Electric Fields

#### Electric fields in general

- For electricity, there are
**two charges**: Positive and Negative. - The charges follow the rule: Opposites
**attract**, Like charges repel. - We define the
**direction of an electric field**as the direction a**positively charged**particle would take within a field. - Using "
**Lines of Force**," we can see how an electric field behaves. - There are a few rules to apply in drawing and interpretation of these lines:
- Field lines
**begin on positive**and**end on negative**. - The angle they begin and end on is
**90 degrees**. (**Must**be indicated if drawn) - Field lines
**never cross**. - Field lines that are
**closer**together indicate a**stronger**field and vice versa. - A
**negative**particle would go the**opposite**direction to the field lines.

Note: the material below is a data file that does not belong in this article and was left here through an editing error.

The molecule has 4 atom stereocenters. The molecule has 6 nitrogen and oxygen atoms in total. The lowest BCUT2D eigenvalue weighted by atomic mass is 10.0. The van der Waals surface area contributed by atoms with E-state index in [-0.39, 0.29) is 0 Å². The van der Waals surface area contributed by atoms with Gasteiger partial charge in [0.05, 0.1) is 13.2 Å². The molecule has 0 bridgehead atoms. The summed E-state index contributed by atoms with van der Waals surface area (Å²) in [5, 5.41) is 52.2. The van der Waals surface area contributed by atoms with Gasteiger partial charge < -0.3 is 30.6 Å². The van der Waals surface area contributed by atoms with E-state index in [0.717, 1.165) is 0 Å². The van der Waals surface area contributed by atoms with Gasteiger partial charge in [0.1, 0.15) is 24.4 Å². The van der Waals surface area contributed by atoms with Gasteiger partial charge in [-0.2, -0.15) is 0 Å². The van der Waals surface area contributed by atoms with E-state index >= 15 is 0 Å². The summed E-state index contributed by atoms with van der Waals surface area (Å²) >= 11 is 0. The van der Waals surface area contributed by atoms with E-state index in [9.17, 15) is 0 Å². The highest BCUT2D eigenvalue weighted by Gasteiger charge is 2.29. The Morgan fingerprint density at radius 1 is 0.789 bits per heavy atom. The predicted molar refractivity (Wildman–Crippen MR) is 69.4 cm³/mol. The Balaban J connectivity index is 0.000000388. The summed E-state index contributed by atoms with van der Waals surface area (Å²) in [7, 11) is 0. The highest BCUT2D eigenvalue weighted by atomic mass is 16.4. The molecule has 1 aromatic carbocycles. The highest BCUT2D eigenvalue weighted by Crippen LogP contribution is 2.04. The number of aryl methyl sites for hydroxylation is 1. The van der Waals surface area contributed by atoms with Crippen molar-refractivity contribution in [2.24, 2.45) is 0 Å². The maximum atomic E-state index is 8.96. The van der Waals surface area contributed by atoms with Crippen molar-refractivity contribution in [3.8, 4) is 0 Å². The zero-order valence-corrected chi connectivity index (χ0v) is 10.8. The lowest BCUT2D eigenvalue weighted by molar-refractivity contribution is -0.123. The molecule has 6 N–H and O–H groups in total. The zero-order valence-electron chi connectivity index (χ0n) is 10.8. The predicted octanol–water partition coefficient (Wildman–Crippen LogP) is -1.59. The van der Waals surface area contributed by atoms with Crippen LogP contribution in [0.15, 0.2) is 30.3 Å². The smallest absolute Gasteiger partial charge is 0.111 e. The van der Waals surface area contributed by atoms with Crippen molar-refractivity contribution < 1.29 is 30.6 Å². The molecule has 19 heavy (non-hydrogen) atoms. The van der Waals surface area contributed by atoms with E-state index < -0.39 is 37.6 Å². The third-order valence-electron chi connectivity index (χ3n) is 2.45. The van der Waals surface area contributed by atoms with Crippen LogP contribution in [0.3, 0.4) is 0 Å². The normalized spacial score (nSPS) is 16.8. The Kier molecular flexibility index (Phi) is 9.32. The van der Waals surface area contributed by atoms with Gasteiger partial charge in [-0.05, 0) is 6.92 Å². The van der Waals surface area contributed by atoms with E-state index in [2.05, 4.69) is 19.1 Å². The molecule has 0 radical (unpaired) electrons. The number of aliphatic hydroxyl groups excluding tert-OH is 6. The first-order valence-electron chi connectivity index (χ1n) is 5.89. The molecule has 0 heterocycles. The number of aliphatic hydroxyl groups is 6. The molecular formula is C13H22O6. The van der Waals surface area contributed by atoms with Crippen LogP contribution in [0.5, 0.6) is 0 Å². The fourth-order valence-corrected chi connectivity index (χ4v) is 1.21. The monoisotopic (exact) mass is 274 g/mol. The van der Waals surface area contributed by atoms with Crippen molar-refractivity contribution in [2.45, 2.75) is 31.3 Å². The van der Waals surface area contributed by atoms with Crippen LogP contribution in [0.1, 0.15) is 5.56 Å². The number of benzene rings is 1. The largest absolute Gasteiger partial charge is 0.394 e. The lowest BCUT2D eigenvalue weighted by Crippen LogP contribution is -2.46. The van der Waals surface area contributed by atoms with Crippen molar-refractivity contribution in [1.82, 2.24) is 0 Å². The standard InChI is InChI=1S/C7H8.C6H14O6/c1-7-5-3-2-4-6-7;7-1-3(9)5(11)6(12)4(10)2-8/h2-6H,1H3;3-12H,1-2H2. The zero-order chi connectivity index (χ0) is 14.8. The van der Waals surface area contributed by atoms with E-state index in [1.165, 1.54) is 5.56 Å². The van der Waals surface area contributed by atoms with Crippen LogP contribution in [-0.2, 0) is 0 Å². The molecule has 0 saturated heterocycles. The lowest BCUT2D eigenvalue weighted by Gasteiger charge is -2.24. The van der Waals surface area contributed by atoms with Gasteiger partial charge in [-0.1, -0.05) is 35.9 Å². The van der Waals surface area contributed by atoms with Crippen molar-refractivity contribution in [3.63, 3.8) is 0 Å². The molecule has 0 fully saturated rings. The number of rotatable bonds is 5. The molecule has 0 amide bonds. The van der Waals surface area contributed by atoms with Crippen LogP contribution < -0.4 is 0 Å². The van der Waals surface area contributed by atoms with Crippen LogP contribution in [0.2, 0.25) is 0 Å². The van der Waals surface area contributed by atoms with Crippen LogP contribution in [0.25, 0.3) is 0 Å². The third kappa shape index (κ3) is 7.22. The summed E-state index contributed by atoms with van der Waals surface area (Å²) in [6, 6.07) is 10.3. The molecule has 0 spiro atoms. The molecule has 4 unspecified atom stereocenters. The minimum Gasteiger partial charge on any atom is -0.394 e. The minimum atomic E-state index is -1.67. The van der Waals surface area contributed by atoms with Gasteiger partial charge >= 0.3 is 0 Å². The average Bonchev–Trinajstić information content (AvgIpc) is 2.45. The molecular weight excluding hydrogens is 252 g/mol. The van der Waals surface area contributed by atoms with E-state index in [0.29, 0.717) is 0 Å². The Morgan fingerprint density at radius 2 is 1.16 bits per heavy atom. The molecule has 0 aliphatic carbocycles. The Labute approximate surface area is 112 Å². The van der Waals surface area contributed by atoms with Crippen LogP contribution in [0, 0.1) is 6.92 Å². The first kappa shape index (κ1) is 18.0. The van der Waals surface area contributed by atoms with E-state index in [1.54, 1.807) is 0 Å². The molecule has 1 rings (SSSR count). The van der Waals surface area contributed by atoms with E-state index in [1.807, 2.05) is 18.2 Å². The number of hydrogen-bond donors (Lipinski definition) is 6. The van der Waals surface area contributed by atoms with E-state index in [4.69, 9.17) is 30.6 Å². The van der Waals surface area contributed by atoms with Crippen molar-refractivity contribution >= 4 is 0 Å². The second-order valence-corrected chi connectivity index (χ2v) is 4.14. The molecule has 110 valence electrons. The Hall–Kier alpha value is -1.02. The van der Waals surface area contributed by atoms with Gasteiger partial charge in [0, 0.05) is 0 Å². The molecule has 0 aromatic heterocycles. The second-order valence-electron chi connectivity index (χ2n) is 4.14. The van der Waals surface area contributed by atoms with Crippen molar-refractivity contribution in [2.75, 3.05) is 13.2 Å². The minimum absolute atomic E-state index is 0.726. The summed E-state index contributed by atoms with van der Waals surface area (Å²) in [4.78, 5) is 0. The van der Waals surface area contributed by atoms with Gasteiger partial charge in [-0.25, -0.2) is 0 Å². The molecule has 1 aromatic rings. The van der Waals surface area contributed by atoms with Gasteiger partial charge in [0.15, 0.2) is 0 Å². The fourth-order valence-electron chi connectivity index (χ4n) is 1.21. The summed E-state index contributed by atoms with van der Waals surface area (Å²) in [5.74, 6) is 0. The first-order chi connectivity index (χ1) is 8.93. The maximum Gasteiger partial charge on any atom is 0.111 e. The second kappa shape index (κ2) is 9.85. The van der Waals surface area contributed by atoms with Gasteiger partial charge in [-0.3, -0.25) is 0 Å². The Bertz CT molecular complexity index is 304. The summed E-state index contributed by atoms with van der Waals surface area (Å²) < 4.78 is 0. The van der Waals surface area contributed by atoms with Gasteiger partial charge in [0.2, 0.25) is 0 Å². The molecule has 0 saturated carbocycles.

- Field lines

#### Point Charges

- A charged particle produces a
**radial electric field**in the surrounding region. - Similar to a gravitational field,
**any other charges**within this field will**experience a force**. - Also like a gravitational field, the strength of the field is inversely proportional to the distance away from the origin.
- Force on a charged particle can be given by

\begin{equation} F = qE \end{equation}

- Where:
- $F$ is the force on the particle (N)
- $q$ is the charge on the particle (C)
- $E$ is the electric field strength ($Vm^{-1}$)

- The direction of force on a charge is as follows.

page revision: 2, last edited: 07 Jun 2011 08:24